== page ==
Eczema Bulletin, Issue #019 - Does Hard Water Affect Eczema?
Welcome to February's edition of the Eczema Bulletin e-zine, and thank you for subscribing.
This is the 19th edition of Eczema Bulletin. It will bring you articles and news about eczema, and also any updates to what-is-eczema.com. If you would like to add any suggestions for articles or news, or even add your own then I would love to hear from you
You can contact me here
This month's Eczema Bulletin includes
- February's Featured Article – Does Hard Water Affect Eczema?
- My favourite eczema news article
- Tip of the Month
- 5 Ways To.....treat ear eczema
Featured Article - Does Hard Water Affect Eczema?
It has long been questioned whether hard water has a negative effect on eczema.
Water becomes hard when 'pure' water, rain water for example, passes through chalk and limestone. Rainwater is naturally soft. The chalk and limestone cause the water to get a higher concentration of certain minerals, mainly calcium and magnesium. These minerals are what makes the water hard.
The hard water is then used in our homes, for drinking, bathing and washing. In the UK, around 60% of homes are supplied with hard water, and in the US, it is around 85%.
This can cause a problem for some eczema sufferers in a few ways.
- the minerals in the water are left on the skin after contact. So after a shower or bath, all of the minerals don't get rinsed off. This can cause dry, flaky skin, as the minerals absorb moisture from your skin
- the minerals also react with washing products. This causes soap scum to occur. The soap scum can left behind on
clothes and bedding. Causing irritation when they come into contact with the skin
- hard water increases the need for more soap, washing powder and shampoo to be used. This is because soaps do not work as well with hard water. Using even more soap products is definitely not good for eczematous skin
One way to alleviate the issues is to use a water softener.
A water softener, simply put, uses sodium and swaps it with the calcium and magnesium in the hard water. The sodium is put into the water, and is now soft.
They can be expensive, so it may be something you can look into if hard water is a real problem for you. But they are the most effective hard water treatment.
You could also try a water filter tap. You can add them to any sink. They normally dispense hot and cold filtered water. They are cheaper than softeners, but the filters need to be changed. The tap I looked at, said a filter lasts approximately 3
If you think that hard water maybe an issue for your eczema, then you can decide which solution is the best one for you and your skin.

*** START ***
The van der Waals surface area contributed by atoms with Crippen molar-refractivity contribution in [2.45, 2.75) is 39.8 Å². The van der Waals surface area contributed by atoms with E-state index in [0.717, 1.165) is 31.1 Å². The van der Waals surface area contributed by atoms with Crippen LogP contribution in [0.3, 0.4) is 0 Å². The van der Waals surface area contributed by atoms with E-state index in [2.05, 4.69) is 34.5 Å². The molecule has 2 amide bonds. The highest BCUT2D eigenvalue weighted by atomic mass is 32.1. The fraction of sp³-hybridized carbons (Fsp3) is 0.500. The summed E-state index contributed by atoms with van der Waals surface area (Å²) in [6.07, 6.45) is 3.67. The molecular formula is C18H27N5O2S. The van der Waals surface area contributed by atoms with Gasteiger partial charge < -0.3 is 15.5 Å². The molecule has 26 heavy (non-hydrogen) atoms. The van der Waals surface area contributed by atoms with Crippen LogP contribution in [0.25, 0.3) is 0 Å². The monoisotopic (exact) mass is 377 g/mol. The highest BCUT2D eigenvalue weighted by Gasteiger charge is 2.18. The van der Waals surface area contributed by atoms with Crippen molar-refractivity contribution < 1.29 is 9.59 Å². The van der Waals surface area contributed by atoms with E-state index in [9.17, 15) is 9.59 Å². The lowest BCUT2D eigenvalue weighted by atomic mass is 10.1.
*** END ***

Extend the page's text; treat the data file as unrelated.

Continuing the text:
Eczema News Article
A study group in Ireland have come up with a test that could identify newborns who are more at risk from developing eczema.
In the study, the test was carried out on babies at 2 days old, and at 2 months old.
The test is described as 'painless' and 'non-invasive'. It measures the amount of water that evaporates from the skin. If the amount is high, then the child is more likely to develop eczema.
This corresponds with another factor in developing eczema.
Sufferers of eczema also tend to have a filaggrin deficiency. Filaggrin is a protein, and a deficiency causes defects in the skin barrier function. This allows allergens and irritants in more easy, and an increased loss of moisture from the skin.
If the test shows a higher risk of developing eczema that it could help parents protect their child's skin before the eczema develops. For example, applying an emollient to protect the skin.
It will be interesting to see if this
test will be passed to be used routinely in hospitals in the future. I will keep you updated.
Tip Of The Month - Disposable Nappies Or Cloth Nappies?
As a baby I didn't wear disposable nappies. My mum told me that I got an allergic reaction from them.
This got me wondering if disposable nappies irritate eczema, and if they do, are cloth nappies a better option.
Firstly, it is widely known that babies can get nappy rash.
This could be
- a yeast infection/rash, known as candida. It appears in the folds of the skin, and around the anus
- or a bacterial infection. Normally Staph or Strep. It can appear as Impetigo
Because of this, it is very important to get it diagnosed before starting to treat it. If your child has eczema elsewhere on their body, it doesn't mean it is eczema in the nappy area.
So, back to nappies! Or diapers, depending on where you are from :)
There are reports that some babies can get an eczema flare up from wearing disposable nappies.
are a few reasons why this might happen
- the elastic band around the waist and legs
- hydrogels, used to soak up the wee
- the materials used to make the nappies
- any dyes or fragrances used, they may irritate the skin
Different brands may affect your baby too. Some parents report that one brand will irritate their baby's skin, while another parent will say that the same brand is fine for their baby.
So one option is to try different brands. To make it more cost effective, you could see if some brands are giving away free samples, so you can try before you buy.
Another option, as the title says, is to use cloth nappies. When I was a baby, these were made of Terry towelling. I have found that cloth nappies seem to of evolved a bit over the last 35 years!
Some babies still get an allergic reaction from cloth diapers.
There could be a few reasons for that
- the material they
are made of. It is best to get 100% cotton ones
- check the barrier cream you are using
- use fragrant free liners
- wash the nappies well, using a good detergent, and making sure they are rinsed out properly
So both types of nappies may aggravate eczema, but there is definitely more cases of disposable nappies being an irritant. Trial and error is definitely needed.